FINRA, the self-regulatory organization overseeing broker-dealers and operating under the SEC, participated at the Psaros Center as FINRA CEO, Robert Cook, submitted to a fireside chat. Towards the end, he answered a student’s question about FINRA’s digital assets and decentralized finance strategy as it related to investor protections and market integrity.

Cook said, “We do spend a lot of time thinking about the growth of the digital asset markets. And, the nature of our regulatory authority is that we really only have authority over our members. And most trading in crypto assets does not happen in a FINRA member… happens in people who aren’t regulated, but we do have a group of firms who have applied for and received membership to trade in crypto assets. It’s usually very limited private placement type of activities, but these are folks who are saying, ‘OK, these assets are securities. I want to be a broker dealer. I want to comply with the broker dealer rules.’ We’ve got about 26 firms who come in under it in that way.” Read more on X from blockchain tipsheet on X.

illicit finance hearing

It was clear from the start of the HFS Digital Assets Subcommittee hearing that the Republican caucus led by Chair French Hill (R, AR) supported a more nuanced approach to the discussion around illicit financing and digital assets. See the hearing video.

Meanwhile, Democratic leadership was not going to lay off the narrative ignited by the October 10 Wall Street Journal article – that terrorist organization Hamas received over $140 million in funds via crypto. Digital Assets Subcommittee Ranking Member Stephen Lynch (D, MA) said in his opening statement, “It is beyond argument however, that crypto remains the preferred currency of organized crime and various cyber attacks.

During the Q&A, the most notable 5-minutes may have been Rep. Sean Casten’s (D, IL).  He asked a couple of questions that were meant to show the problematic nature of crypto in terrorism but was firmly disputed by witnesses. See it. Shortly thereafter, the hearing was extended with an additional 2-minute Q&A allotted to Members.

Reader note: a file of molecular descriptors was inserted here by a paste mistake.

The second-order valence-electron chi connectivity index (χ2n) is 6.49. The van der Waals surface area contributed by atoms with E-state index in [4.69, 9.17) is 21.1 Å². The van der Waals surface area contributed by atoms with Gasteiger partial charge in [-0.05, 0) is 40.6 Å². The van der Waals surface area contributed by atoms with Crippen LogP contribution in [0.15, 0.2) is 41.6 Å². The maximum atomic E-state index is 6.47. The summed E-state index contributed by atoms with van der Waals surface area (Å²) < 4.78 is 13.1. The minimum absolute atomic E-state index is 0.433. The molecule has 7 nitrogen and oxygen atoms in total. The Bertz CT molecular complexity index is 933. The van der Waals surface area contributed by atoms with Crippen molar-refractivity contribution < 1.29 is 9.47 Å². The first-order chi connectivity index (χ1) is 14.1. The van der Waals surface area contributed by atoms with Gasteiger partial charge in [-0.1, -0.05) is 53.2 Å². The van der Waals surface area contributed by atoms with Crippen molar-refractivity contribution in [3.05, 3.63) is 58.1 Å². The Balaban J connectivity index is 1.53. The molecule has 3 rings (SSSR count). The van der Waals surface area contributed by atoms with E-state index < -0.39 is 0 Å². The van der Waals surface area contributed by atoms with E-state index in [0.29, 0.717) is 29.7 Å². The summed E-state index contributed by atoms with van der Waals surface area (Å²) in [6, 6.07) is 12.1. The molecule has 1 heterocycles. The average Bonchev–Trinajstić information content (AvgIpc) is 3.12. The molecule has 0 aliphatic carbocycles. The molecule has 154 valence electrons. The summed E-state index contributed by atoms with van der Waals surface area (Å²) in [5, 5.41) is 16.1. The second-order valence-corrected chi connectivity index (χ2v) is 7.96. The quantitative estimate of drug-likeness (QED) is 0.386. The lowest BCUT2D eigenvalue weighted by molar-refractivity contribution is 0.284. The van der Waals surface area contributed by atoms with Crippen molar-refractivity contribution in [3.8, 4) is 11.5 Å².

Ranking Member Lynch in his additional Q&A seemed to want to backhandedly clarify Casten’s remarks that off-chain transactions related to crypto were a problem with terror financing and cited a CoinDesk article. The argument seemed like a stretch and Lynch didn’t seem totally comfortable trying to make the case, either.

prudential divergence

Punchbowl News’ Brendan Pedersen was watching yesterday’s House Financial Services hearing (see video) with the prudential regulators and made note on X of a divergence; “Something to flag from House Financial Services Committee this AM: Rep. French Hill (R, AR.) got the OCC’s Michael Hsu to admit some ‘concerns’ about an SEC custody rule that would change bank balance sheet reqs. It’s a rare interagency jab for the Biden administration.” Pedersen reported that Rep. Hill pursued Hsu on the topic who reiterated his position.

what you should know: There are two potential impacts here: the SEC’s proposed changes to a bank custody rule (see Skadden’s related discussion)  and the SEC’s Staff Accounting Bulletin 121 (SAB 121) (see BDO’s related discussion).  These two rulings are inhibiting traditional and/or public companies from holding – providing custody – crypto.  Makes sense about Hill’s pursuit in the hearing -the comment comes on the heels of the Congressional letter on SAB 121 yesterday.

Rejecting BSA

Research director Peter Van Valkenburgh at cryptocurrency research and advocacy non-profit Coin Center makes the case in a new paper that the Bank Secrecy Act (BSA) is unconstitutional as the world of digital assets runs up traditional finance guardrails. In a summary of the report, Van Valkenburgh says the BSA “is either (A) so broad as to criminalize everyday life, (B) so ambiguous as to make uncertain its application to millions of Americans, or (C) spared from being so broad or so ambiguous by the exercise of legislative authority delegated by Congress to the Treasury Department.” Read the brief. And then, read the report (PDF).

more tips:

Bank Secrecy Act (BSA) –

still more tips

Fentanyl sales are slowing down following US crackdown, says TRM Labs – The Block

JP Morgan’s Onyx Taps Avalanche for Tokenized Funds, AVAX Jumps 14% – Decrypt

Europe scrutinizes small crypto transactions to cut off funding for Hamas – DL News

Digital collectibles platform NHL Breakaway launches – NHL

Coinbase, Crypto Startups Cut VC Investing as Downturn Lingers – Bloomberg

CBDCs Good for Payments, Even With Competition: IMF – CoinDesk